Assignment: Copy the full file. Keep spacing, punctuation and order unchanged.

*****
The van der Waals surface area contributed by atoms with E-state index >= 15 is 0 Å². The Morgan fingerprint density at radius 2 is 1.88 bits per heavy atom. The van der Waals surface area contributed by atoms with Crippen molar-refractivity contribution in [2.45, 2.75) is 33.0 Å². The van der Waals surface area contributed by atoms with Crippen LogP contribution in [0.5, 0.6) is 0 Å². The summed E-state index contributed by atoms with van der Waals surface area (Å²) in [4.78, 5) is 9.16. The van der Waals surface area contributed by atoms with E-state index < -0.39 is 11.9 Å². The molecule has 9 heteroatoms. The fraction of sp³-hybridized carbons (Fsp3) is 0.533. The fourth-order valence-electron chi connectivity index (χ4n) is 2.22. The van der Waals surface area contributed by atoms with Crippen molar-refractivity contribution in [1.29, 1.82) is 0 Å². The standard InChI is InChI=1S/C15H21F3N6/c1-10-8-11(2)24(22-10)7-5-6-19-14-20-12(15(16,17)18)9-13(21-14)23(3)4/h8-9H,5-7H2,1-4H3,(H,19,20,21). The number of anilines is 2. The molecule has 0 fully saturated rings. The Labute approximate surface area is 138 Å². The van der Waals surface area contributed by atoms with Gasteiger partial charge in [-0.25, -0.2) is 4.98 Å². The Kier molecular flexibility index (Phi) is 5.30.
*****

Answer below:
The van der Waals surface area contributed by atoms with E-state index >= 15 is 0 Å². The Morgan fingerprint density at radius 2 is 1.88 bits per heavy atom. The van der Waals surface area contributed by atoms with Crippen molar-refractivity contribution in [2.45, 2.75) is 33.0 Å². The van der Waals surface area contributed by atoms with Crippen LogP contribution in [0.5, 0.6) is 0 Å². The summed E-state index contributed by atoms with van der Waals surface area (Å²) in [4.78, 5) is 9.16. The van der Waals surface area contributed by atoms with E-state index < -0.39 is 11.9 Å². The molecule has 9 heteroatoms. The fraction of sp³-hybridized carbons (Fsp3) is 0.533. The fourth-order valence-electron chi connectivity index (χ4n) is 2.22. The van der Waals surface area contributed by atoms with Crippen molar-refractivity contribution in [1.29, 1.82) is 0 Å². The standard InChI is InChI=1S/C15H21F3N6/c1-10-8-11(2)24(22-10)7-5-6-19-14-20-12(15(16,17)18)9-13(21-14)23(3)4/h8-9H,5-7H2,1-4H3,(H,19,20,21). The number of anilines is 2. The molecule has 0 fully saturated rings. The Labute approximate surface area is 138 Å². The van der Waals surface area contributed by atoms with Gasteiger partial charge in [-0.25, -0.2) is 4.98 Å². The Kier molecular flexibility index (Phi) is 5.30.